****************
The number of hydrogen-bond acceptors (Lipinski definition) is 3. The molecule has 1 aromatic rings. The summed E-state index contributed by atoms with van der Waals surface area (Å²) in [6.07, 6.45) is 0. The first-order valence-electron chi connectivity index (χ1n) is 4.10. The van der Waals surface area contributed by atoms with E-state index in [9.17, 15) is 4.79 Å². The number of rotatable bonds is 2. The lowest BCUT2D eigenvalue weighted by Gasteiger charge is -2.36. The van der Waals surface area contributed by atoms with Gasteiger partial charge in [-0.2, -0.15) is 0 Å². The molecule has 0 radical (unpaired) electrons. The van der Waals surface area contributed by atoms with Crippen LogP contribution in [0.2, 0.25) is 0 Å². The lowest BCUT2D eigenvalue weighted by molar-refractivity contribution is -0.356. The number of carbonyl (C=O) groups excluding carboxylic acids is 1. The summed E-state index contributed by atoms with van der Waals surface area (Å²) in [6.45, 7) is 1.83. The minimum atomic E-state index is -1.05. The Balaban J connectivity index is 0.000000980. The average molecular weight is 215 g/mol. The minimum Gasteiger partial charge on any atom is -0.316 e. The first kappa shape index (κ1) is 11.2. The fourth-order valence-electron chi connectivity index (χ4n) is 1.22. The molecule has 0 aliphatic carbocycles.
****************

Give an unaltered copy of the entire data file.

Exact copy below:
The number of hydrogen-bond acceptors (Lipinski definition) is 3. The molecule has 1 aromatic rings. The summed E-state index contributed by atoms with van der Waals surface area (Å²) in [6.07, 6.45) is 0. The first-order valence-electron chi connectivity index (χ1n) is 4.10. The van der Waals surface area contributed by atoms with E-state index in [9.17, 15) is 4.79 Å². The number of rotatable bonds is 2. The lowest BCUT2D eigenvalue weighted by Gasteiger charge is -2.36. The van der Waals surface area contributed by atoms with Gasteiger partial charge in [-0.2, -0.15) is 0 Å². The molecule has 0 radical (unpaired) electrons. The van der Waals surface area contributed by atoms with Crippen LogP contribution in [0.2, 0.25) is 0 Å². The lowest BCUT2D eigenvalue weighted by molar-refractivity contribution is -0.356. The number of carbonyl (C=O) groups excluding carboxylic acids is 1. The summed E-state index contributed by atoms with van der Waals surface area (Å²) in [6.45, 7) is 1.83. The minimum atomic E-state index is -1.05. The Balaban J connectivity index is 0.000000980. The average molecular weight is 215 g/mol. The minimum Gasteiger partial charge on any atom is -0.316 e. The first kappa shape index (κ1) is 11.2. The fourth-order valence-electron chi connectivity index (χ4n) is 1.22. The molecule has 0 aliphatic carbocycles.